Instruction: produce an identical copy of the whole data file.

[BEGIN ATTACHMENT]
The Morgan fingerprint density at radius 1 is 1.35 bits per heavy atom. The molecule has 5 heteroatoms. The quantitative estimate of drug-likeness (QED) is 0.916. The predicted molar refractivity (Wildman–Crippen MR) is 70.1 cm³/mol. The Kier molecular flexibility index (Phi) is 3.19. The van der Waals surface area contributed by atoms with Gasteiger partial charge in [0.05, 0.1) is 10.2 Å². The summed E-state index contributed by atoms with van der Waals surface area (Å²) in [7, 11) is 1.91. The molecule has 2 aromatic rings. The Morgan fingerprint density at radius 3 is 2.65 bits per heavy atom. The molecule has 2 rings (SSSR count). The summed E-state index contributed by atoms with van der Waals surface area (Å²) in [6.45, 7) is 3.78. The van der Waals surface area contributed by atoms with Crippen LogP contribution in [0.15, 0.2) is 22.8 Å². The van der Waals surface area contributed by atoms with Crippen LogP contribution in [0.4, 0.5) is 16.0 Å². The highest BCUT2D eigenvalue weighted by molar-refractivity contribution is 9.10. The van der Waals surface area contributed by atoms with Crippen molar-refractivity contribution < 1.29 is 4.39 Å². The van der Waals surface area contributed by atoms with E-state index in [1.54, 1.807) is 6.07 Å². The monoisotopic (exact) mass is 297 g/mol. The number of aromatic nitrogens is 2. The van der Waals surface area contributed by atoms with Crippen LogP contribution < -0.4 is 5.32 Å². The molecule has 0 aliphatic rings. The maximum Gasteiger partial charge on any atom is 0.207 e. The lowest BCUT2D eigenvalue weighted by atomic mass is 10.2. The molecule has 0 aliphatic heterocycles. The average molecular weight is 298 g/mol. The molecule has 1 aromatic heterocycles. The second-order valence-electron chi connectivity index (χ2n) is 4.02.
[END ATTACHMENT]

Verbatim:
The Morgan fingerprint density at radius 1 is 1.35 bits per heavy atom. The molecule has 5 heteroatoms. The quantitative estimate of drug-likeness (QED) is 0.916. The predicted molar refractivity (Wildman–Crippen MR) is 70.1 cm³/mol. The Kier molecular flexibility index (Phi) is 3.19. The van der Waals surface area contributed by atoms with Gasteiger partial charge in [0.05, 0.1) is 10.2 Å². The summed E-state index contributed by atoms with van der Waals surface area (Å²) in [7, 11) is 1.91. The molecule has 2 aromatic rings. The Morgan fingerprint density at radius 3 is 2.65 bits per heavy atom. The molecule has 2 rings (SSSR count). The summed E-state index contributed by atoms with van der Waals surface area (Å²) in [6.45, 7) is 3.78. The van der Waals surface area contributed by atoms with Crippen LogP contribution in [0.15, 0.2) is 22.8 Å². The van der Waals surface area contributed by atoms with Crippen LogP contribution in [0.4, 0.5) is 16.0 Å². The highest BCUT2D eigenvalue weighted by molar-refractivity contribution is 9.10. The van der Waals surface area contributed by atoms with Crippen molar-refractivity contribution < 1.29 is 4.39 Å². The van der Waals surface area contributed by atoms with E-state index in [1.54, 1.807) is 6.07 Å². The monoisotopic (exact) mass is 297 g/mol. The number of aromatic nitrogens is 2. The van der Waals surface area contributed by atoms with Crippen LogP contribution < -0.4 is 5.32 Å². The molecule has 0 aliphatic rings. The maximum Gasteiger partial charge on any atom is 0.207 e. The lowest BCUT2D eigenvalue weighted by atomic mass is 10.2. The molecule has 0 aliphatic heterocycles. The average molecular weight is 298 g/mol. The molecule has 1 aromatic heterocycles. The second-order valence-electron chi connectivity index (χ2n) is 4.02.